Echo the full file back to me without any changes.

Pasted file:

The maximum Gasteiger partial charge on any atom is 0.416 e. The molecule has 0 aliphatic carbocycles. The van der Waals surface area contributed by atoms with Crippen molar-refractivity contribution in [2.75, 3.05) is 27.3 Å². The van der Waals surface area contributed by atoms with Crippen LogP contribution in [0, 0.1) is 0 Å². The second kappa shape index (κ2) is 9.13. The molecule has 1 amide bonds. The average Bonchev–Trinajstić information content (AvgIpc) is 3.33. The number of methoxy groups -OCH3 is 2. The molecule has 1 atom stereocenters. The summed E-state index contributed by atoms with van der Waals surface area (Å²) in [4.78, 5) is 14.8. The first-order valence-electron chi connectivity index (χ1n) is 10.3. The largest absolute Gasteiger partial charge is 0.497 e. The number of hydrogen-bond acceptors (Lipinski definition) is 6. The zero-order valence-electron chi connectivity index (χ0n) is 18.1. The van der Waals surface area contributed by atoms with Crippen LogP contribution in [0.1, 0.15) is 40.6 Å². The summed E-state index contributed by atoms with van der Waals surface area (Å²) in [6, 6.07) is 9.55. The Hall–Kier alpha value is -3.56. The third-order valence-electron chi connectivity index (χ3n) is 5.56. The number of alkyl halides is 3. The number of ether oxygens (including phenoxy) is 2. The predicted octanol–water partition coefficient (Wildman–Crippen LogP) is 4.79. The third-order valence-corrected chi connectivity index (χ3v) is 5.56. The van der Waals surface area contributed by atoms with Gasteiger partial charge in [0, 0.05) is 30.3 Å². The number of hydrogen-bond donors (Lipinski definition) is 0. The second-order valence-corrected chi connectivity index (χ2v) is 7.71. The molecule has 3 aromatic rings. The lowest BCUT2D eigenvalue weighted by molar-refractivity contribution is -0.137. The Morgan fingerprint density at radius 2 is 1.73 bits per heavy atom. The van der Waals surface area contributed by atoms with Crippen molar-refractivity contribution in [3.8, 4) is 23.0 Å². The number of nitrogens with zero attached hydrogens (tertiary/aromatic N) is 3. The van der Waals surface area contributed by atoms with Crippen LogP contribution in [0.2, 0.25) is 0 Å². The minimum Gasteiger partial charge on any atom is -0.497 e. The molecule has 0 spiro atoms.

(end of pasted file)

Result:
The maximum Gasteiger partial charge on any atom is 0.416 e. The molecule has 0 aliphatic carbocycles. The van der Waals surface area contributed by atoms with Crippen molar-refractivity contribution in [2.75, 3.05) is 27.3 Å². The van der Waals surface area contributed by atoms with Crippen LogP contribution in [0, 0.1) is 0 Å². The second kappa shape index (κ2) is 9.13. The molecule has 1 amide bonds. The average Bonchev–Trinajstić information content (AvgIpc) is 3.33. The number of methoxy groups -OCH3 is 2. The molecule has 1 atom stereocenters. The summed E-state index contributed by atoms with van der Waals surface area (Å²) in [4.78, 5) is 14.8. The first-order valence-electron chi connectivity index (χ1n) is 10.3. The largest absolute Gasteiger partial charge is 0.497 e. The number of hydrogen-bond acceptors (Lipinski definition) is 6. The zero-order valence-electron chi connectivity index (χ0n) is 18.1. The van der Waals surface area contributed by atoms with Crippen LogP contribution in [0.1, 0.15) is 40.6 Å². The summed E-state index contributed by atoms with van der Waals surface area (Å²) in [6, 6.07) is 9.55. The Hall–Kier alpha value is -3.56. The third-order valence-electron chi connectivity index (χ3n) is 5.56. The number of alkyl halides is 3. The number of ether oxygens (including phenoxy) is 2. The predicted octanol–water partition coefficient (Wildman–Crippen LogP) is 4.79. The third-order valence-corrected chi connectivity index (χ3v) is 5.56. The van der Waals surface area contributed by atoms with Gasteiger partial charge in [0, 0.05) is 30.3 Å². The number of hydrogen-bond donors (Lipinski definition) is 0. The second-order valence-corrected chi connectivity index (χ2v) is 7.71. The molecule has 3 aromatic rings. The lowest BCUT2D eigenvalue weighted by molar-refractivity contribution is -0.137. The Morgan fingerprint density at radius 2 is 1.73 bits per heavy atom. The van der Waals surface area contributed by atoms with Crippen molar-refractivity contribution in [3.8, 4) is 23.0 Å². The number of nitrogens with zero attached hydrogens (tertiary/aromatic N) is 3. The van der Waals surface area contributed by atoms with Crippen LogP contribution in [0.2, 0.25) is 0 Å². The minimum Gasteiger partial charge on any atom is -0.497 e. The molecule has 0 spiro atoms.